Ag Blogs -
Wednesday, 20 February 2013 14:10
Let's go to southern California where a conference on social media is
underway. Participants are learning how to utilize the new technology of
social media. Remarkably, one of the speakers is a farmer from rural Kansas.
He is a cofounder of a new entity which is helping thousands of people learn
more about agriculture.
Darin Grimm is a farmer near Hiawatha, Kansas. He has always been interested
"As a high school student, I was interested in computers," Darin said. As a
self-taught computer expert, he did tech support for a couple of local
In 1995, he moved back to the family farm outside Hiawatha near the rural
community of Morrill. "I live in the house where I was born," Darin said. He
continues to farm with his father and partners while maintaining his
interest in technology. In fact, for several years he did consulting on
precision agriculture. Then his interest in technology led him to discover
"As a technology person, I heard about Twitter early on," Darin said. "After
I had been on Twitter for a while, a farmer in Ohio made a list of ag
accounts on Twitter, four hundred or so. I converted that into a list that
was searchable and sent it back to the farmer in Ohio."
The two started an online conversation. As unlikely as it may seem, these
aggies started communicating on Twitter. They were on Facebook as well,
along with a number of other farmers.
This growing interest in social media and agriculture culminated in the
creation of a new group called the AgChat Foundation. Created in April 2010,
the AgChat Foundation is a non-profit organization. Its mission statement is
simple and straightforward: "Empowering farmers and ranchers to connect
communities through social media platforms."
In practice, the Foundation educates and equips farmers and ranchers with
the skill set needed to effectively communicate in this new world of social
media. That means engaging on Twitter, Facebook, blogs, YouTube, Linkedin
and other social media services.
For generations, farm organizations have talked about the importance of
telling agriculture's story. Social media give individual farmers new tools
to tell their story first-hand more effectively than ever. Research shows
that social media are a growing opportunity for farmers to have a stronger
voice in educating people about the business of growing food, fuel, feed and
"Consumers have sincere questions about their food, and it's our goal to
help farmers and ranchers answer questions about how food, fuel, feed and
fiber are produced," said the AgChat website. "We also believe it's all of
agriculture's responsibility to build that connection."
In August 2010, the AgChat Foundation sponsored its first-ever two-day
conference on social media. Some 75 people attended, and it was so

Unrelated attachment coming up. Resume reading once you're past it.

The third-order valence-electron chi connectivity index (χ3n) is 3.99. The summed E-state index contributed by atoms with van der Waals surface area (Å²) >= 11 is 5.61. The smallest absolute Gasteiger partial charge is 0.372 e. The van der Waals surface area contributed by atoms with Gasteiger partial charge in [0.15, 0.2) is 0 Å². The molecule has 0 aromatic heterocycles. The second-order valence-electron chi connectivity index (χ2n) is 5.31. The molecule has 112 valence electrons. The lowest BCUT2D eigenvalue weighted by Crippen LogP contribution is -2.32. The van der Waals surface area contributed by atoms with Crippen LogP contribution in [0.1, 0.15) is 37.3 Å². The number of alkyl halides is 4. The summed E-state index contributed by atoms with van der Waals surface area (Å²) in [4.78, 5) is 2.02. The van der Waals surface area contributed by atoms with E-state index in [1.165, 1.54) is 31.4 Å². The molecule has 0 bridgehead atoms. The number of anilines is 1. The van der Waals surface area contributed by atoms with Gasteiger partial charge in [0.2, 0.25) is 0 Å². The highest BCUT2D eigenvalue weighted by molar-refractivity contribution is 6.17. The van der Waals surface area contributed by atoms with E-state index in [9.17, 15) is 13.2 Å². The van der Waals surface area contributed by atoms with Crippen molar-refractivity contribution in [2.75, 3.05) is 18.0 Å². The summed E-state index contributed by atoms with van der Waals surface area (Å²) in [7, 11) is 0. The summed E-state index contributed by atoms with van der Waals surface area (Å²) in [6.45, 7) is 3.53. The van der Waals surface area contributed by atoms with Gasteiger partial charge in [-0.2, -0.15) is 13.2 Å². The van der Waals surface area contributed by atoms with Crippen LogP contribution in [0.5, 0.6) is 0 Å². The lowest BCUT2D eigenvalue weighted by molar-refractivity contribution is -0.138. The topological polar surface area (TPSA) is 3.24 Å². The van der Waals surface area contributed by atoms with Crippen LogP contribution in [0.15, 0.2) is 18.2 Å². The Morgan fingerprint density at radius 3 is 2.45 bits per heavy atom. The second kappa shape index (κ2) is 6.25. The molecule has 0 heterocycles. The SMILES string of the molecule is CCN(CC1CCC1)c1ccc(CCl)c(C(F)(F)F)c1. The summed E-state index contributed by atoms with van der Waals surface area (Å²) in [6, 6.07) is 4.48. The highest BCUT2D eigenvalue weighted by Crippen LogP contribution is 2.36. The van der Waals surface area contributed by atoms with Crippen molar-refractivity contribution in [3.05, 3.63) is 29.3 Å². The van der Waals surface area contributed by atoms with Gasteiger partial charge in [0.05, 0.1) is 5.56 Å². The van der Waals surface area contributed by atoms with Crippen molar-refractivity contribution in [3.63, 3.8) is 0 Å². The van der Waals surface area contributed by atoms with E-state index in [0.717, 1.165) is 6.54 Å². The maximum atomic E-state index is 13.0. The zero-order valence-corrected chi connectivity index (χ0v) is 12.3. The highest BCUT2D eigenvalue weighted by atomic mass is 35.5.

successful that it became an annual event. More than 100 people attended the
most recent conference in Kansas City. AgChat is now doing regional training
sessions as well.
Every Tuesday evening at 7 p.m. Central time, AgChat hosts an online
discussion of timely topics, from USDA school lunch policies to how to
manage a farm during a drought. The organization's website is
Will people discuss agriculture on social media? According to the AgChat
website, when ag groups coordinated "Thank a Farmer" on Twitter during
Thanksgiving 2009, it generated 6.7 million online impressions.
The AgChat Foundation is not a membership organization. It is supported by
sponsorships from individuals and agribusinesses. The foundation has a
national board of directors with members from Oregon to Florida. The
president of the AgChat Foundation is Darin Grimm from the rural community
of Morrill, Kansas, population 270 people. Now, that's rural.
"So many people have so little connection to the farm anymore," Darin said.
"Social media is a way for people to interact with real farmers."
It's time to leave California where a conference on social media is
underway, featuring a Kansas farmer talking about the AgChat Foundation. We
salute Darin Grimm for making a difference by pioneering this innovative
form of communicating about agriculture through technology. The success of
this rural technology initiative makes me all a-twitter.
Audio and text files of Kansas Profiles are available at
http://www.kansasprofile.com. For more information about the Huck Boyd
Institute, interested persons can visit http://www.huckboydinstitute.org.
The mission of the Huck Boyd National Institute for Rural Development is to
enhance rural development by helping rural people help themselves. The
Kansas Profile radio series and columns are produced with assistance from
the K-State Research and Extension Department of Communications News Unit. A
photo of Ron Wilson is available at
http://www.ksre.ksu.edu/news/sty/RonWilson.htm. Audio and text files of
Kansas Profiles are available at http://www.kansasprofile.com. For more
information about the Huck Boyd Institute, interested persons can visit